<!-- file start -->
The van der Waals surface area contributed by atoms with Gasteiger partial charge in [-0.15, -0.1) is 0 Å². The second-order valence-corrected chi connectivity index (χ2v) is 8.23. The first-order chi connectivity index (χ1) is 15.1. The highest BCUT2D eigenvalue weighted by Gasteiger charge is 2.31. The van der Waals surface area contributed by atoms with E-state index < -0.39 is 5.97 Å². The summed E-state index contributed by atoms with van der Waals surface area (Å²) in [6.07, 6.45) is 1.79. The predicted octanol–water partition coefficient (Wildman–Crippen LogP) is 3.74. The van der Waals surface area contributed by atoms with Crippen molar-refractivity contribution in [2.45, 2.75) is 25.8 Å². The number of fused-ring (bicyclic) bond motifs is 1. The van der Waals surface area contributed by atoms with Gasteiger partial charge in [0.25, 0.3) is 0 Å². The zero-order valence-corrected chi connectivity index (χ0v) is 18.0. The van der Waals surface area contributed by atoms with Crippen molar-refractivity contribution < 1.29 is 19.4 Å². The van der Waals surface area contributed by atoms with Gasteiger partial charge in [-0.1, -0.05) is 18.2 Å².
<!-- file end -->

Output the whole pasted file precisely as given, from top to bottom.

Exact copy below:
The van der Waals surface area contributed by atoms with Gasteiger partial charge in [-0.15, -0.1) is 0 Å². The second-order valence-corrected chi connectivity index (χ2v) is 8.23. The first-order chi connectivity index (χ1) is 15.1. The highest BCUT2D eigenvalue weighted by Gasteiger charge is 2.31. The van der Waals surface area contributed by atoms with E-state index < -0.39 is 5.97 Å². The summed E-state index contributed by atoms with van der Waals surface area (Å²) in [6.07, 6.45) is 1.79. The predicted octanol–water partition coefficient (Wildman–Crippen LogP) is 3.74. The van der Waals surface area contributed by atoms with Crippen molar-refractivity contribution in [2.45, 2.75) is 25.8 Å². The number of fused-ring (bicyclic) bond motifs is 1. The van der Waals surface area contributed by atoms with Gasteiger partial charge in [0.25, 0.3) is 0 Å². The zero-order valence-corrected chi connectivity index (χ0v) is 18.0. The van der Waals surface area contributed by atoms with Crippen molar-refractivity contribution < 1.29 is 19.4 Å². The van der Waals surface area contributed by atoms with Gasteiger partial charge in [-0.1, -0.05) is 18.2 Å².